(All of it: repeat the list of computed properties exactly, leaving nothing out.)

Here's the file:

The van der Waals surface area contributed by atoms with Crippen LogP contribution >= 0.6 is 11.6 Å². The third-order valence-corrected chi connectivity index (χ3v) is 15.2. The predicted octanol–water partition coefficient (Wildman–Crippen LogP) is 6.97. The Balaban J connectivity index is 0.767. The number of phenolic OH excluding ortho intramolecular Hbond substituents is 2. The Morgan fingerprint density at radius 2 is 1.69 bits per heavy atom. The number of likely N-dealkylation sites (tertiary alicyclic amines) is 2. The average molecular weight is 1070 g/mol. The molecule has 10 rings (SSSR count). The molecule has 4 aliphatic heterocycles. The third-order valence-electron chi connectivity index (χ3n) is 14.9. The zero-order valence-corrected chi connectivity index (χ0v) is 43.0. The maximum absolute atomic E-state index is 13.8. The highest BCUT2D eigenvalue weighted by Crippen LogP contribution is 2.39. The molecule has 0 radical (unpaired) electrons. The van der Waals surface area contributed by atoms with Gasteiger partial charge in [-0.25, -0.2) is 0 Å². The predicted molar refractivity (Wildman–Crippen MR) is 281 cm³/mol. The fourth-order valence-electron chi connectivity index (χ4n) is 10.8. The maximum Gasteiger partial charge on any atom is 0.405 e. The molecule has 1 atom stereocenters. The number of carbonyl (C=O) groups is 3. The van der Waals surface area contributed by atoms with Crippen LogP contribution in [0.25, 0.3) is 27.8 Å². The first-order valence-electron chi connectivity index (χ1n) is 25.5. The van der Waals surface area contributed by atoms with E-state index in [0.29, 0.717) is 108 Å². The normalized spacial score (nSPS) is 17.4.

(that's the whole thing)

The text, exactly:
The van der Waals surface area contributed by atoms with Crippen LogP contribution >= 0.6 is 11.6 Å². The third-order valence-corrected chi connectivity index (χ3v) is 15.2. The predicted octanol–water partition coefficient (Wildman–Crippen LogP) is 6.97. The Balaban J connectivity index is 0.767. The number of phenolic OH excluding ortho intramolecular Hbond substituents is 2. The Morgan fingerprint density at radius 2 is 1.69 bits per heavy atom. The number of likely N-dealkylation sites (tertiary alicyclic amines) is 2. The average molecular weight is 1070 g/mol. The molecule has 10 rings (SSSR count). The molecule has 4 aliphatic heterocycles. The third-order valence-electron chi connectivity index (χ3n) is 14.9. The zero-order valence-corrected chi connectivity index (χ0v) is 43.0. The maximum absolute atomic E-state index is 13.8. The highest BCUT2D eigenvalue weighted by Crippen LogP contribution is 2.39. The molecule has 0 radical (unpaired) electrons. The van der Waals surface area contributed by atoms with Gasteiger partial charge in [-0.25, -0.2) is 0 Å². The predicted molar refractivity (Wildman–Crippen MR) is 281 cm³/mol. The fourth-order valence-electron chi connectivity index (χ4n) is 10.8. The maximum Gasteiger partial charge on any atom is 0.405 e. The molecule has 1 atom stereocenters. The number of carbonyl (C=O) groups is 3. The van der Waals surface area contributed by atoms with Crippen LogP contribution in [0.25, 0.3) is 27.8 Å². The first-order valence-electron chi connectivity index (χ1n) is 25.5. The van der Waals surface area contributed by atoms with E-state index in [0.29, 0.717) is 108 Å². The normalized spacial score (nSPS) is 17.4.